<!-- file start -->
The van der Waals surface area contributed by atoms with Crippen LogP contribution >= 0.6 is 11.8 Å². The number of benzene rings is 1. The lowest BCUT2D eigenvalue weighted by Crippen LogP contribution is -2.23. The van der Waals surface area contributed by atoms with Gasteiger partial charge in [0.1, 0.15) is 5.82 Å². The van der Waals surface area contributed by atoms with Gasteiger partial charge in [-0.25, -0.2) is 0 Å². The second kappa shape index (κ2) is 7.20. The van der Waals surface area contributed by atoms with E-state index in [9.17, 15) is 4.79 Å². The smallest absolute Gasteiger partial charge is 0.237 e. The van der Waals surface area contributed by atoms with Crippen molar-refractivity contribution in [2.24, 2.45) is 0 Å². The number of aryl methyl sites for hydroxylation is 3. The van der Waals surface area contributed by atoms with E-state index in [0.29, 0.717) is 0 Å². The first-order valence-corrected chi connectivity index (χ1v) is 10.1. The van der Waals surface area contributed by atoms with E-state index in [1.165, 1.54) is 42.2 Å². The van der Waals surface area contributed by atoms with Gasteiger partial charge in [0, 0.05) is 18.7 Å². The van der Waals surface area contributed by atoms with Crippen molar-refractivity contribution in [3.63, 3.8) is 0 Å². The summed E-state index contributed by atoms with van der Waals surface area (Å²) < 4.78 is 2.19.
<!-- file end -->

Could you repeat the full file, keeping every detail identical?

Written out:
The van der Waals surface area contributed by atoms with Crippen LogP contribution >= 0.6 is 11.8 Å². The number of benzene rings is 1. The lowest BCUT2D eigenvalue weighted by Crippen LogP contribution is -2.23. The van der Waals surface area contributed by atoms with Gasteiger partial charge in [0.1, 0.15) is 5.82 Å². The van der Waals surface area contributed by atoms with Gasteiger partial charge in [-0.25, -0.2) is 0 Å². The second kappa shape index (κ2) is 7.20. The van der Waals surface area contributed by atoms with E-state index in [9.17, 15) is 4.79 Å². The smallest absolute Gasteiger partial charge is 0.237 e. The van der Waals surface area contributed by atoms with Crippen molar-refractivity contribution in [2.24, 2.45) is 0 Å². The number of aryl methyl sites for hydroxylation is 3. The van der Waals surface area contributed by atoms with E-state index in [0.29, 0.717) is 0 Å². The first-order valence-corrected chi connectivity index (χ1v) is 10.1. The van der Waals surface area contributed by atoms with E-state index in [1.165, 1.54) is 42.2 Å². The van der Waals surface area contributed by atoms with Gasteiger partial charge in [0, 0.05) is 18.7 Å². The van der Waals surface area contributed by atoms with Crippen molar-refractivity contribution in [3.63, 3.8) is 0 Å². The summed E-state index contributed by atoms with van der Waals surface area (Å²) < 4.78 is 2.19.